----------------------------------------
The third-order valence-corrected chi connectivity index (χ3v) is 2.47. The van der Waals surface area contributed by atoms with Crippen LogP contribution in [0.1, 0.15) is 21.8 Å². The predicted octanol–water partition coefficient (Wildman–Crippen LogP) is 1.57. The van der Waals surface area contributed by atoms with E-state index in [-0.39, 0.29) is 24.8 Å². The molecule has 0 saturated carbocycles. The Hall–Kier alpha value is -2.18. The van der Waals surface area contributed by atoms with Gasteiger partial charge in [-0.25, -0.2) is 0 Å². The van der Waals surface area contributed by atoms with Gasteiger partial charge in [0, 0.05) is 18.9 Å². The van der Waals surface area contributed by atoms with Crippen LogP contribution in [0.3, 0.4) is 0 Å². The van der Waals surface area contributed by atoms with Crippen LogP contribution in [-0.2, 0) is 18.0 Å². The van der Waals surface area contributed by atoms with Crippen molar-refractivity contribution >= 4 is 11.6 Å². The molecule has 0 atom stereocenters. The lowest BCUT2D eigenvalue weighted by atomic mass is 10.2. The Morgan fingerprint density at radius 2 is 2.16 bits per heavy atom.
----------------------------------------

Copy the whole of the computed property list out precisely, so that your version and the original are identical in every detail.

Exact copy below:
The third-order valence-corrected chi connectivity index (χ3v) is 2.47. The van der Waals surface area contributed by atoms with Crippen LogP contribution in [0.1, 0.15) is 21.8 Å². The predicted octanol–water partition coefficient (Wildman–Crippen LogP) is 1.57. The van der Waals surface area contributed by atoms with E-state index in [-0.39, 0.29) is 24.8 Å². The molecule has 0 saturated carbocycles. The Hall–Kier alpha value is -2.18. The van der Waals surface area contributed by atoms with Gasteiger partial charge in [-0.25, -0.2) is 0 Å². The van der Waals surface area contributed by atoms with Gasteiger partial charge in [0, 0.05) is 18.9 Å². The van der Waals surface area contributed by atoms with Crippen LogP contribution in [0.3, 0.4) is 0 Å². The van der Waals surface area contributed by atoms with Crippen LogP contribution in [-0.2, 0) is 18.0 Å². The van der Waals surface area contributed by atoms with Crippen molar-refractivity contribution >= 4 is 11.6 Å². The molecule has 0 atom stereocenters. The lowest BCUT2D eigenvalue weighted by atomic mass is 10.2. The Morgan fingerprint density at radius 2 is 2.16 bits per heavy atom.